he new designation of “national central city,” expected to be introduced soon, could reshape the current hierarchy of Chinese cities and give policy support to those which are seen to have the potential to become world-class metropolises.
The concept was originally proposed by the China Academy of Urban Planning and Design (CAUPD) in 2005 in the initial draft of the country’s National Urban System Planning, a policy guideline currently under discussion.
So far, eight Chinese cities are known to have already been granted the new status. In addition to four centrally-administrated municipalities – Beijing, Shanghai, Tianjin and Chongqing – the list also includes four provincial capitals, namely Hubei Province’s Wuhan, Sichuan’s Chengdu, Guangzhou in Guangdong and Zhengzhou, capital of Henan. Last year, a so-called final list with 15 cities started to circulate online, but an anonymous inside source close to the planning process told NewsChina that it’s only one of a large range of alternative plans. Li Xiaojiang, former director of the CAUPD, complained at a conference last year that pressure has been huge since contradictory opinions between different ministries have confounded any consensus-making on urban systems planning.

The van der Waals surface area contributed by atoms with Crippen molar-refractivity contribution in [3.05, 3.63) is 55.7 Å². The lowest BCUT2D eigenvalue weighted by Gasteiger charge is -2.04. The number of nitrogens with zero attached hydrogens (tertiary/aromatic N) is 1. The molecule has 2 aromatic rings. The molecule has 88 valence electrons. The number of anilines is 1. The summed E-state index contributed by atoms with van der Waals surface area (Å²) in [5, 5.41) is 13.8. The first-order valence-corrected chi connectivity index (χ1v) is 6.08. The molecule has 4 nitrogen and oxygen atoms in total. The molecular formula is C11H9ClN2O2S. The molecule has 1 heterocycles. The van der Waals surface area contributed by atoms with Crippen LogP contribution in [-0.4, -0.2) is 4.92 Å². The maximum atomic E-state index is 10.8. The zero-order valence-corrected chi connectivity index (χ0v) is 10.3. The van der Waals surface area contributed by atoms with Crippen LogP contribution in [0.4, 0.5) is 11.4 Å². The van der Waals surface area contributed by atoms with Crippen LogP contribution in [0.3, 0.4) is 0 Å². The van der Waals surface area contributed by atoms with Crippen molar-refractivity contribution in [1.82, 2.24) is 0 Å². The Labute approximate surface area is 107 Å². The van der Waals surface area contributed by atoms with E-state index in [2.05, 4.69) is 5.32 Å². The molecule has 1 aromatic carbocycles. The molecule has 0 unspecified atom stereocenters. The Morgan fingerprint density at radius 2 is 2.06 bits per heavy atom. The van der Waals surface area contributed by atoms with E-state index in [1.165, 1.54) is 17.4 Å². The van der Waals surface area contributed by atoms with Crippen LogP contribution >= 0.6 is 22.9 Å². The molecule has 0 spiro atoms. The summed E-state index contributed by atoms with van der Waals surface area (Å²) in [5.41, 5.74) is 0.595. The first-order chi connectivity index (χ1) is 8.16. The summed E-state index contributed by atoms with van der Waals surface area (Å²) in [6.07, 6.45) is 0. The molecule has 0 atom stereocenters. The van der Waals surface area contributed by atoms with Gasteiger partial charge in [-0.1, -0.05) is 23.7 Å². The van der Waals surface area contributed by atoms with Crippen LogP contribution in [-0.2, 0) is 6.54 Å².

Meanwhile, to compete for the remaining positions, however many there are, provinces have issued official documents to support their capital cities or regional economic giants to become national centers. A competitive atmosphere has since been spreading among China’s big cities, all of which are looking to climb the greasy pole.